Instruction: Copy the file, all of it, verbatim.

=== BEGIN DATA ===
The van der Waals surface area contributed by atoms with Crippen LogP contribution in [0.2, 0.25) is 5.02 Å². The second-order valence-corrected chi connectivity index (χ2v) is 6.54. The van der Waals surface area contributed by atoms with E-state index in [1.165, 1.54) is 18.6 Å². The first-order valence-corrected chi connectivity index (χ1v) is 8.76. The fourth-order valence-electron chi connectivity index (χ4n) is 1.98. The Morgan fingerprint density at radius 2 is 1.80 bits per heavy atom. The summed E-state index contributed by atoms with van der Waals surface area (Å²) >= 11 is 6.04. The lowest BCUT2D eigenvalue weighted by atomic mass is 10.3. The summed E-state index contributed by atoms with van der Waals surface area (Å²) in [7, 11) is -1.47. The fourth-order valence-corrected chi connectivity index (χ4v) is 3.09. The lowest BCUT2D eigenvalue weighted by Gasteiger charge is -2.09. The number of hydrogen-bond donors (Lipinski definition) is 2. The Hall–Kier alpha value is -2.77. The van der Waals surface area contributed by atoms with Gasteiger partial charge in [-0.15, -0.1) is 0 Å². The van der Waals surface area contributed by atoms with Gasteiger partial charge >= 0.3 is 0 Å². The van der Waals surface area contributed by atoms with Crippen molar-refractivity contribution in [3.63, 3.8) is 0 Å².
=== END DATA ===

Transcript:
The van der Waals surface area contributed by atoms with Crippen LogP contribution in [0.2, 0.25) is 5.02 Å². The second-order valence-corrected chi connectivity index (χ2v) is 6.54. The van der Waals surface area contributed by atoms with E-state index in [1.165, 1.54) is 18.6 Å². The first-order valence-corrected chi connectivity index (χ1v) is 8.76. The fourth-order valence-electron chi connectivity index (χ4n) is 1.98. The Morgan fingerprint density at radius 2 is 1.80 bits per heavy atom. The summed E-state index contributed by atoms with van der Waals surface area (Å²) >= 11 is 6.04. The lowest BCUT2D eigenvalue weighted by atomic mass is 10.3. The summed E-state index contributed by atoms with van der Waals surface area (Å²) in [7, 11) is -1.47. The fourth-order valence-corrected chi connectivity index (χ4v) is 3.09. The lowest BCUT2D eigenvalue weighted by Gasteiger charge is -2.09. The number of hydrogen-bond donors (Lipinski definition) is 2. The Hall–Kier alpha value is -2.77. The van der Waals surface area contributed by atoms with Gasteiger partial charge in [-0.15, -0.1) is 0 Å². The van der Waals surface area contributed by atoms with Gasteiger partial charge >= 0.3 is 0 Å². The van der Waals surface area contributed by atoms with Crippen molar-refractivity contribution in [3.63, 3.8) is 0 Å².